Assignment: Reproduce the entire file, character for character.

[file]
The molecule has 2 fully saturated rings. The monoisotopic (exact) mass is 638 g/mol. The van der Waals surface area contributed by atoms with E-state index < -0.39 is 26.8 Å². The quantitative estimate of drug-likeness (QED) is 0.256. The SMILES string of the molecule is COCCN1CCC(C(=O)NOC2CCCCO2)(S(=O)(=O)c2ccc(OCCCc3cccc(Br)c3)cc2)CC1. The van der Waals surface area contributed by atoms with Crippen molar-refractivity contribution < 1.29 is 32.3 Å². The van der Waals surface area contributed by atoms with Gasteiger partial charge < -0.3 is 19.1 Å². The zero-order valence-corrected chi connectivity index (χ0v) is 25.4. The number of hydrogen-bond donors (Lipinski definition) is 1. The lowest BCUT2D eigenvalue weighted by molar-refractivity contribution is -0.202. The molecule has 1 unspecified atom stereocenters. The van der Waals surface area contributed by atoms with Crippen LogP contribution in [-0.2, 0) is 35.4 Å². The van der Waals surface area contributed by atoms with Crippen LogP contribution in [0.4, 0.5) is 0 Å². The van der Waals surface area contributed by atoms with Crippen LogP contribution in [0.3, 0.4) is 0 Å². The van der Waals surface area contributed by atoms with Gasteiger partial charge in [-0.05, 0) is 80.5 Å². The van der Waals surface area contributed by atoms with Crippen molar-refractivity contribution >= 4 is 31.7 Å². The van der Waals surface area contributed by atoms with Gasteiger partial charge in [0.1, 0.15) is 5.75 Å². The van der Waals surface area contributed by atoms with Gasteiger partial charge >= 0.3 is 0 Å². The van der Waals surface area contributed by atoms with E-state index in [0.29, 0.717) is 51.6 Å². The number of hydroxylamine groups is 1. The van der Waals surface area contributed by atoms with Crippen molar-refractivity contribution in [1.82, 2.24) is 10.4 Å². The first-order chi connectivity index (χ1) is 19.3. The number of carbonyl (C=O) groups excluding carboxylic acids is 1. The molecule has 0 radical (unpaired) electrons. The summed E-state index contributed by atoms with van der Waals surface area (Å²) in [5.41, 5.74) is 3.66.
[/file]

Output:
The molecule has 2 fully saturated rings. The monoisotopic (exact) mass is 638 g/mol. The van der Waals surface area contributed by atoms with E-state index < -0.39 is 26.8 Å². The quantitative estimate of drug-likeness (QED) is 0.256. The SMILES string of the molecule is COCCN1CCC(C(=O)NOC2CCCCO2)(S(=O)(=O)c2ccc(OCCCc3cccc(Br)c3)cc2)CC1. The van der Waals surface area contributed by atoms with Crippen molar-refractivity contribution < 1.29 is 32.3 Å². The van der Waals surface area contributed by atoms with Gasteiger partial charge < -0.3 is 19.1 Å². The zero-order valence-corrected chi connectivity index (χ0v) is 25.4. The number of hydrogen-bond donors (Lipinski definition) is 1. The lowest BCUT2D eigenvalue weighted by molar-refractivity contribution is -0.202. The molecule has 1 unspecified atom stereocenters. The van der Waals surface area contributed by atoms with Crippen LogP contribution in [-0.2, 0) is 35.4 Å². The van der Waals surface area contributed by atoms with Crippen LogP contribution in [0.4, 0.5) is 0 Å². The van der Waals surface area contributed by atoms with Crippen LogP contribution in [0.3, 0.4) is 0 Å². The van der Waals surface area contributed by atoms with Gasteiger partial charge in [-0.05, 0) is 80.5 Å². The van der Waals surface area contributed by atoms with Crippen molar-refractivity contribution >= 4 is 31.7 Å². The van der Waals surface area contributed by atoms with Gasteiger partial charge in [0.1, 0.15) is 5.75 Å². The van der Waals surface area contributed by atoms with Gasteiger partial charge >= 0.3 is 0 Å². The van der Waals surface area contributed by atoms with E-state index in [0.29, 0.717) is 51.6 Å². The number of hydroxylamine groups is 1. The van der Waals surface area contributed by atoms with Crippen molar-refractivity contribution in [1.82, 2.24) is 10.4 Å². The first-order chi connectivity index (χ1) is 19.3. The number of carbonyl (C=O) groups excluding carboxylic acids is 1. The molecule has 0 radical (unpaired) electrons. The summed E-state index contributed by atoms with van der Waals surface area (Å²) in [5.41, 5.74) is 3.66.